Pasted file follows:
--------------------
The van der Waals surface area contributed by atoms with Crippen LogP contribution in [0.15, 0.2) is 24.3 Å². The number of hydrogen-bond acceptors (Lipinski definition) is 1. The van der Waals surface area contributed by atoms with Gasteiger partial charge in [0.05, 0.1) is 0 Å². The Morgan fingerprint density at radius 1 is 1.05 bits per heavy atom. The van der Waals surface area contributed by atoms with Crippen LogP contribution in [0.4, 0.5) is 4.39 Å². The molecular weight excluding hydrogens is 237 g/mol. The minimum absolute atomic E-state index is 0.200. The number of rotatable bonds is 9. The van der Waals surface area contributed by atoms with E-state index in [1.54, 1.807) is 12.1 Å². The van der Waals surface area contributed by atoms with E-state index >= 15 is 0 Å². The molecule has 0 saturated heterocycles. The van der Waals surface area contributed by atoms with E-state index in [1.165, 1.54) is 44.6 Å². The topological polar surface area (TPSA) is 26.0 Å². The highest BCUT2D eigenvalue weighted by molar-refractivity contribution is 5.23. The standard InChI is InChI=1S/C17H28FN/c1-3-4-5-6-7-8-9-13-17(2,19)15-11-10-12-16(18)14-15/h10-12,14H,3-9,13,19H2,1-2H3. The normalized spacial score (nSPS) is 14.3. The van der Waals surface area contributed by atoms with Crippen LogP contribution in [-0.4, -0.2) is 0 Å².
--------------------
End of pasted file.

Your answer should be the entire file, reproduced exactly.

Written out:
The van der Waals surface area contributed by atoms with Crippen LogP contribution in [0.15, 0.2) is 24.3 Å². The number of hydrogen-bond acceptors (Lipinski definition) is 1. The van der Waals surface area contributed by atoms with Gasteiger partial charge in [0.05, 0.1) is 0 Å². The Morgan fingerprint density at radius 1 is 1.05 bits per heavy atom. The van der Waals surface area contributed by atoms with Crippen LogP contribution in [0.4, 0.5) is 4.39 Å². The molecular weight excluding hydrogens is 237 g/mol. The minimum absolute atomic E-state index is 0.200. The number of rotatable bonds is 9. The van der Waals surface area contributed by atoms with E-state index in [1.54, 1.807) is 12.1 Å². The van der Waals surface area contributed by atoms with E-state index >= 15 is 0 Å². The molecule has 0 saturated heterocycles. The van der Waals surface area contributed by atoms with E-state index in [1.165, 1.54) is 44.6 Å². The topological polar surface area (TPSA) is 26.0 Å². The highest BCUT2D eigenvalue weighted by molar-refractivity contribution is 5.23. The standard InChI is InChI=1S/C17H28FN/c1-3-4-5-6-7-8-9-13-17(2,19)15-11-10-12-16(18)14-15/h10-12,14H,3-9,13,19H2,1-2H3. The normalized spacial score (nSPS) is 14.3. The van der Waals surface area contributed by atoms with Crippen LogP contribution in [-0.4, -0.2) is 0 Å².